Thursday, April 24, 2014

Dirty Dozen 5k Obstacle Race

In my quest to compete in the Warrior Dash Obstacle Race World Championships in October, I headed over to Albany, OR to compete in another training race, the Dirty Dozen 5k.  Appropriately named, this race was all about getting dirty AND muddy.  Now in it's 2nd year, the race attracted over 500 competitors. There were 5 heat waves of 100 people, each wave starting 10 min. apart beginning at 9am.

cargo net climb
photo credit:  Ariel Wasson

When I signed up I was planning to drive over the day of the event, race, and then drive home.  So I opted for the later start time, 9:40am.  As itr turns out i drove over Friday night and spent the night in a hotel near the venue, the Albany Motorcross Park.

The motorcross park made for a great location to have the race as the constant undulating terrain and mud kept you from getting comfortable.  Over the course of 3.1 miles, there were 12 (dirty "dozen") obstacles to navigate.  The obstacles were not very challenging, was definitely hoping for more of a challenge, but combined with the technical section of singletrack mud through the forest, there were enough to challenge even the fittest. Along the course there was the Anytime Fitness "Hill of Hurt", a man-made sand hill each competitor had to navigate while carrying 1 (women) or 2 (men) sandbags up and over 3 times.  Each sandbag weighed roughly 20 lbs.  It was located near the finish so it was the perfect obstacle to separate those close to each other.

Other obstacles included were several water crossings, a couple tight tunnels to crawl through, a monkey bar, cargo net, three 12-foot walls, several barriers to go under (in muddy water of course), and about ten 3-foot concrete walls to hurdle over.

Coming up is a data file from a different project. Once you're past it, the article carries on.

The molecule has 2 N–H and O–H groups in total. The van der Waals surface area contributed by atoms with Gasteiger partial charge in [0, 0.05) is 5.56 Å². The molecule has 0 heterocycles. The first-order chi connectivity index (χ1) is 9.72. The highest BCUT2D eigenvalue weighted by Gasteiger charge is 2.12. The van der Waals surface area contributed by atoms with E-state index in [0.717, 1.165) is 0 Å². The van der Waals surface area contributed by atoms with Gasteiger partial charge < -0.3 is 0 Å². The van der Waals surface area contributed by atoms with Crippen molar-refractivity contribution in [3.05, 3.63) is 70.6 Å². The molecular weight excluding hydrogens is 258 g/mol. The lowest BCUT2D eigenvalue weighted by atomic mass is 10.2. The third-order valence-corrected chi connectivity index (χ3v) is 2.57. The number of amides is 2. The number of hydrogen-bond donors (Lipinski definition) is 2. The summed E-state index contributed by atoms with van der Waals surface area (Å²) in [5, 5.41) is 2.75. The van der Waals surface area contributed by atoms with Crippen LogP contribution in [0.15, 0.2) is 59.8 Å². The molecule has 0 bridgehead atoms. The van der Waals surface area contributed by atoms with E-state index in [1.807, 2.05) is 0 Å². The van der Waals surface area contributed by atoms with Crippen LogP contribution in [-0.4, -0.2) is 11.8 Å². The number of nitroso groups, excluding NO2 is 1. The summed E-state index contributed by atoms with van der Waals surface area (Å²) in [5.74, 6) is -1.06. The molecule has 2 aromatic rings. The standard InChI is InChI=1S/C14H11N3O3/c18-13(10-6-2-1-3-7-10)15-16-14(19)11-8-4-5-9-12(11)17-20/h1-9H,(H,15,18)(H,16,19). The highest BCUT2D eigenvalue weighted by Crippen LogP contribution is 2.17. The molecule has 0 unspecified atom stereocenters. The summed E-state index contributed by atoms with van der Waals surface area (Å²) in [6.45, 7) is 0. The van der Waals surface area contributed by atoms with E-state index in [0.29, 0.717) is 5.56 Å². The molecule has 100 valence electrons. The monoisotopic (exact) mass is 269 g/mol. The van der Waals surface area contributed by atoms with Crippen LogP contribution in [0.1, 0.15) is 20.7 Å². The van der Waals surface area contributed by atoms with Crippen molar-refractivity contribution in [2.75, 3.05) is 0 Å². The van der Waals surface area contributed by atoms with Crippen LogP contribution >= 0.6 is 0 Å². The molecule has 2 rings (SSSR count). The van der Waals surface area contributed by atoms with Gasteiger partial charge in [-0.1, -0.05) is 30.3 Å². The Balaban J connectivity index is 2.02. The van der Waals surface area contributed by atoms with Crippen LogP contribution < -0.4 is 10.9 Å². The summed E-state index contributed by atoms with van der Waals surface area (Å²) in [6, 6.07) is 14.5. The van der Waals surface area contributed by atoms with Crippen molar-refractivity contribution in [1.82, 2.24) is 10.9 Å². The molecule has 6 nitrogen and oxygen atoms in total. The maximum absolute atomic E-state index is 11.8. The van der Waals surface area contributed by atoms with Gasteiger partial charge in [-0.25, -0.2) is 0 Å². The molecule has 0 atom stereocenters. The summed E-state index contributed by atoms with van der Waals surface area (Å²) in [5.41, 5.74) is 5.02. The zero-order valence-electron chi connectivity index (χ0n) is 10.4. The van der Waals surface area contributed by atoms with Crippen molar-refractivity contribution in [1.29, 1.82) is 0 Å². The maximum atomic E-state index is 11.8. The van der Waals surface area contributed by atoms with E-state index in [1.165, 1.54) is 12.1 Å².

In my wave (9:40am) I was in the front with 3 others for most of the first 1/2 of the race.  Then slowly 2 riders began to fall back and it was now myself and Brian Fahey battling it out.  We kept a good pace going and once we reached the "Hill of Hurt" I passed him and seemed to gain some ground as I noticed he had fallen back a few seconds.  I finished 1st in my heat wave, but finished 4th overall.

There were a couple places were it bottle-necked a little in my wave; as my wave caught up to others that started in the waves before us.  This cost myself and a few others about 20-30 seconds at each spot.  After looking back, i wish I had selected the 9am heat wave as this would not have been an issue.  Looking at the result the top 3 were all in wave 1.

Overall I was very happy with the event and would certainly recommend it to anyone looking for an inexpensive obstacle race that has enough to challenge the fit, but also not too much that most can do and enjoy.

Here are the full RESULTS.

Monday, April 7, 2014

Sunriver Mudslinger Obstacle Course Race - a must do!

So my latest hobby has been competing in Obstacle Races.  Since retiring from mountain bike racing, I have found a new sport to keep me motivated to challenge myself.